Skilled Communications Workshop

December 7, 2017

A PAF/NPAF event held in partnership with
the Mountain Area Health Education Center
Asheville, North Carolina

“We are at a moment when we see radical transformation in our systems and our approach to communications—because we have to. The focus must be on being present for each other and encouraging behaviors that promote resilience.”

— Amy Russell, MD, Mission Health

Introduction: The Roadmap to Consumer Clarity in Shared Decision Making

In May 2017, PAF/NPAF launched the Roadmap to Consumer Clarity in Health Care Decision Making. The Roadmap puts forth a model for co-creating health care with emphasis on skilled communications, coordination and navigation of care, enhanced utilization of existing and emerging tools and shared decision making (SDM).

Our ultimate goal is to make person-centered care a reality for patients, caregivers and providers across the range of clinical settings, disease states and treatment-related decision points. We chose to make skilled communications a focal point for our initial follow-up activities because this area is critical to every aspect of person-centered care. Both patients and providers often lack training, resources and opportunities to engage in the conversations that are the foundation for shared decisions and treatment planning. These discussions are vital to identifying the goals and values that inform and drive the process.

The PAF/NPAF MAHEC Skilled Communications Workshop is a prototype for developing a series of community based, interactive forums for improving awareness of the importance of effective communications and providing the tools to make this possible.

Goals for Making the Model a Reality

With the support of additional Roadmap funding from the Robert Wood Johnson Foundation, we are able to plan three Skilled Communications Workshops, addressing three distinct geographic areas and populations. Our common goals for these events are:

  1. Focus on one or more key areas that are critical to SDM in a wide range of clinical settings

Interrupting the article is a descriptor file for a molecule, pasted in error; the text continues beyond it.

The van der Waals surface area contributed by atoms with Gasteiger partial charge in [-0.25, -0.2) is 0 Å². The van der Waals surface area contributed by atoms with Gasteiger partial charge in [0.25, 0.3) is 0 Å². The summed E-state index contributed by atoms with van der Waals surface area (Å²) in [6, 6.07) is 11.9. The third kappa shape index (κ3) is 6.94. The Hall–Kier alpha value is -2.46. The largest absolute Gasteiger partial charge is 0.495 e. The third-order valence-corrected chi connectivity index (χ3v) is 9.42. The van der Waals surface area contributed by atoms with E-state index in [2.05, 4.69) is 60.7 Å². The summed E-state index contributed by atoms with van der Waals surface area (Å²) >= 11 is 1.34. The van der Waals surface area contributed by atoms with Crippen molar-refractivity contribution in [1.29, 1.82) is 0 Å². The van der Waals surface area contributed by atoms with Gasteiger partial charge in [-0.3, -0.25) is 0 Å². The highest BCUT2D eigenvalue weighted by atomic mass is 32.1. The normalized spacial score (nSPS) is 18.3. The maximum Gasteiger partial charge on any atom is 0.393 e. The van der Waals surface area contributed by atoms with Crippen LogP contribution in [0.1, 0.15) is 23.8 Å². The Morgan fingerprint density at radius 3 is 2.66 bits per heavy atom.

2. Engage community partners to develop programs that address specific issues for the populations they serve
  3. Create events and workshops that are highly interactive and participatory
  4. Leverage the events to develop “hands-on” guides and toolkits that can be disseminated to target groups and key opinion leaders
  5. Assure that the events and follow up activities include actual patient and caregiver’s voices speaking for a wide range of disease states, conditions and issues
  6. Involve Roadmap advisors and stakeholders from other areas in each workshop to assure ongoing participation, gain the benefits of their insight and expertise and provide a basis for continuity as we develop subsequent workshops and events.
  7. Utilize PAF/NPAF data for both the specific geographic area and the populations served to inform the planning, implementation and evaluation of the workshops

The Asheville Skilled Communications Workshop

We asked the Mountain Area Health Education Center of Asheville, North Carolina to partner with us for the first Skilled Communications Workshop. Kathy Foley, PhD, director of MAHEC’s Research Division had served on the Roadmap Stakeholder Advisory Group and was an active supporter of the Roadmap and its agenda. She agreed that her group would provide significant support for the meeting’s logistics (room, meals, AV support, PR), inviting key opinion leaders from diverse segments of the community and identifying speakers.

Led by Gwen Darien, executive vice president of patient advocacy, NPAF provided the overall organization and structure of the workshop, speakers, data, materials and brought several key leaders from other organizations and geographic regions to the meeting, including Carla Easter, PhD, of the National Human Genome Research Institute, Meg Gaines, JD, LLD of the Center for Patient Partnerships and Thomas Workman of the American Institutes for Research. These individuals contributed to the workshop and will also provide continuity in planning future events.

This partnership proved to be a very positive, mutually beneficial and productive collaboration, a true model for our future efforts. MAHEC leadership and staff made a substantial commitment to the success of this program, providing their expertise, knowledge of their community and enthusiastic support for the venue, food, AV and logistics.

The Workshop

Participants: Total attendance at the Skilled Communications Workshop was approximately 50 people. These included NPAF and MAHEC staff and invited members of the former Roadmap Stakeholders Advisory Group. MAHEC selected other attendees from a diverse group of community partners, advocates, health care providers and social scientists in the Asheville area. These individuals represented different disease types, interest groups and community-based organizations.